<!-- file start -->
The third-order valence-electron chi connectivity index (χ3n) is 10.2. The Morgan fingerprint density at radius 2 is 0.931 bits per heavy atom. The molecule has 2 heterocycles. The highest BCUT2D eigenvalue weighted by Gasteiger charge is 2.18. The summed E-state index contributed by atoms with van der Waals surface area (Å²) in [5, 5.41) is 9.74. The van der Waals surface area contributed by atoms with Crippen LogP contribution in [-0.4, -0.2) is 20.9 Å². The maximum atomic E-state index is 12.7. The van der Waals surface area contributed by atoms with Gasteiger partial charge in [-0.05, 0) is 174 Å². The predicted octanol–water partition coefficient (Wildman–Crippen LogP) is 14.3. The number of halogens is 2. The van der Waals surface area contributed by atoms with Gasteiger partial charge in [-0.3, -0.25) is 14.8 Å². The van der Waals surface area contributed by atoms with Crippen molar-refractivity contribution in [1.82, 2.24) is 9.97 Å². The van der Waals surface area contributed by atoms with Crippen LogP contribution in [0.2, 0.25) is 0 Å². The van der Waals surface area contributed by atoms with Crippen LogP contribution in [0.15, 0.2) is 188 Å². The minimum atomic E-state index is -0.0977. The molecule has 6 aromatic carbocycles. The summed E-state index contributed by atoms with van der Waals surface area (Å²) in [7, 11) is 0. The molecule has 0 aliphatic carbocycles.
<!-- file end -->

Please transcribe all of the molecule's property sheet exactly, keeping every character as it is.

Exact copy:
The third-order valence-electron chi connectivity index (χ3n) is 10.2. The Morgan fingerprint density at radius 2 is 0.931 bits per heavy atom. The molecule has 2 heterocycles. The highest BCUT2D eigenvalue weighted by Gasteiger charge is 2.18. The summed E-state index contributed by atoms with van der Waals surface area (Å²) in [5, 5.41) is 9.74. The van der Waals surface area contributed by atoms with Crippen LogP contribution in [-0.4, -0.2) is 20.9 Å². The maximum atomic E-state index is 12.7. The van der Waals surface area contributed by atoms with Gasteiger partial charge in [-0.05, 0) is 174 Å². The predicted octanol–water partition coefficient (Wildman–Crippen LogP) is 14.3. The number of halogens is 2. The van der Waals surface area contributed by atoms with Gasteiger partial charge in [-0.3, -0.25) is 14.8 Å². The van der Waals surface area contributed by atoms with Crippen molar-refractivity contribution in [1.82, 2.24) is 9.97 Å². The van der Waals surface area contributed by atoms with Crippen LogP contribution in [0.2, 0.25) is 0 Å². The van der Waals surface area contributed by atoms with Crippen LogP contribution in [0.15, 0.2) is 188 Å². The minimum atomic E-state index is -0.0977. The molecule has 6 aromatic carbocycles. The summed E-state index contributed by atoms with van der Waals surface area (Å²) in [7, 11) is 0. The molecule has 0 aliphatic carbocycles.